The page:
Sparkle & Smile

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Green Cleaning Tips and Tricks

How to clean pots and pans

March 13, 2017

how-to-clean-pots-and-pansUnless you’re an over achiever in the cleaning department, it’s a safe bet your pots and pans need some attention. It’s really not your fault if they have black burnt spots on their bottoms – the heat on your cook top gets so hot that even water can leave a burn mark.  According to the 2017 Cleaning Calendar & Checklists Maid Brigade recommends special attention for pots and pans every three months.  But finding the time to clean your pots and pans is not always easy. That’s why it’s important to make sure you’re using the best methods so you don’t waste time.

Cast Iron

The beautiful thing about cast iron is that you can never really tell how dirty or stained it is. Cast iron has been around since the 5th century BC but cast iron cookware was developed by two American companies in the late 1800’s. The Lodge Company is still manufacturing their cast iron line today. Caring for cast iron is more about keeping the pan oiled than it is about removing stains. Cast iron will oxidize if left open to the air.


Never use soap on cast iron as the soap will be absorbed by the pores of the pan leaving a soapy residue in the metal that will leech into your food. Use a steel or stainless scrubby to remove any burnt on food particles, then wipe the cook surface with a paper towel treated with olive oil to seal the pan and prevent oxidation. Clean cast iron every time it’s used for cooking.

Store the cast iron in your cupboard and keep a paper towel on the cooking surface to keep the oil from getting on the bottom of your other pots and pans when you stack them.

Stainless Steel

Stainless steel is the choice of professional chefs because of its durability.  Stainless can really stand up to abuse but it does need some special care to keep it looking good. Use this amazing trick from celebrity chefs to help make clean up easier: always heat the pan before putting anything in it. When cold food is put on a room temperature pan, the cold causes the metal to contract and “hold on” to the food, making it stick. However, heating the pan first will cause the steel to expand instead, preventing food from sticking when it is added to the pan, working just as well as a non-stick pan.  After cooking, let the pan air cool and wash it in warm water with a gentle soap.


Don’t use anything harsh on the outside of the pan as it will scratch. Use a non-abrasive cleaner on the bottom to remove burnt on stains.

Water spots on stainless’s shiny exterior are caused by minerals in the water. Remove them easily by using a cloth dipped in white vinegar. The acid in the vinegar will cut right though the mineral deposits that come from the dried water droplets.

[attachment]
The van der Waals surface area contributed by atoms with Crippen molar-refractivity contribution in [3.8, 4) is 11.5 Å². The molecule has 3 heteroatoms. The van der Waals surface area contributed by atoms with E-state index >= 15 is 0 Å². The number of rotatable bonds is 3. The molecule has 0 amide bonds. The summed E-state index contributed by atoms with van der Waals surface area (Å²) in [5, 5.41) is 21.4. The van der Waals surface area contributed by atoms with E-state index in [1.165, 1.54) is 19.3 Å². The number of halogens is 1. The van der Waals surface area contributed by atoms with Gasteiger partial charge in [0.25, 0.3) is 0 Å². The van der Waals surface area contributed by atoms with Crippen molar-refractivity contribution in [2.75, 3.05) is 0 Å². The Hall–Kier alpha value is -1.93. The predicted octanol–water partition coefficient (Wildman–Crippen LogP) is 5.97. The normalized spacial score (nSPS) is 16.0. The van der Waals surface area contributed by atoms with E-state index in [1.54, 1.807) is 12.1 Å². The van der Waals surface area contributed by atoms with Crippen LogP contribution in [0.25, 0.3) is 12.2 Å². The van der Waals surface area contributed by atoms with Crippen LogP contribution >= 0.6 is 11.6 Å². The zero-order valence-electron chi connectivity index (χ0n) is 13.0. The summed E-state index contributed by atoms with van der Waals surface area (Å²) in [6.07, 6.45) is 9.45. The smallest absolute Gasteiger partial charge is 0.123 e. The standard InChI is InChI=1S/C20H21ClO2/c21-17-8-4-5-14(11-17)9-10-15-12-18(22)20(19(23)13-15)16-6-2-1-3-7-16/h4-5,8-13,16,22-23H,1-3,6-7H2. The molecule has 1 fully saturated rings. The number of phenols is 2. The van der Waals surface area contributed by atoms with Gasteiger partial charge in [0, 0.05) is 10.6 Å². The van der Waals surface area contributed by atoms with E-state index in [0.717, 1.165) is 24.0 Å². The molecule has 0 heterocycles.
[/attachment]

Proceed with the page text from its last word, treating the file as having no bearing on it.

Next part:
Stainless steel can get rainbow-colored stains caused by over-heating. When this happens you will see a rainbow colored stain on the bottom or sides of the pan.  Remove those stains by rubbing some ketchup over the area and letting it sit for a few minutes before wiping the surface clean with a soft cloth. Clean stainless steel pots and pans this way every three months.


Ceramic bakeware should be treated with care. Ceramic must be left to cool completely before placing in water for washing.  Once the ceramic dish is cool, use hot water and baking soda to remove food that may be stuck to the cooking surface. Then, just wash ceramic bakeware in in warm soapy water. Clean ceramic dishes every time they’re used, because baked on food will be harder to remove with each subsequent heating.


Forged Steel

Forged steel cookware can be treated like cast iron even though it’s not as heavy or as porous as cast iron. The oils on the forged steel keep food from sticking. Scrubbing too hard will remove those oils, so don’t be too aggressive with the cooking surface. Simply keep it clean by washing it in warm water and a touch of gentle soap. Just make sure not to soak forged steel pots or pans in water.


Most people think copper cookware is extremely hard to care for but this couldn’t be further from the truth. The copper on the outside of the pot creates an excellent conductor for heat while the hard metal inside keeps the food from coming in contact with the copper. Copper pots are usually lined with a hard metal such as nickel, tin or stainless steel.  If using copper pans be sure to check the lining inside frequently, to make sure it’s in perfect condition and not wearing away.


When copper is exposed to air, it turns a lovely patina that can add to the charm of the pot. If you prefer it shiny and clean, use a natural acid like ketchup or vinegar to remove the patina. Do this every three months.


Aluminum pots and pans can be washed in warm soapy water. To remove stains, you can use a cut lemon or sprinkle cream of tartar on the stain and rub it in with a soft cloth. Then just rinse with warm water and dry with a soft cloth.

No matter what type of cookware you have, the real secret to keeping it looking good is to address burn marks and stains as they happen. A simple burn mark may come off easily when it first happens but if it’s not addressed, the pot will get put back on the heat and the burn is seared onto the pot. These stains are almost impossible to remove, so it’s important to clean up burn marks and stains every time you use an aluminum pot.



Leslie Reichert is a cleaning expert that encourages people to think differently about their cleaning products. Leslie is known as the Green Cleaning Coach is changing the world – “one spray bottle at a time”.  She is a national speaker, a frequent homekeeping expert on Martha Stewart Living Radio, Maid Brigade’s DIY Cleaning Expert and the author of the book: The Joy Of Green Cleaning. For tips and simple, but effective strategies visit her at





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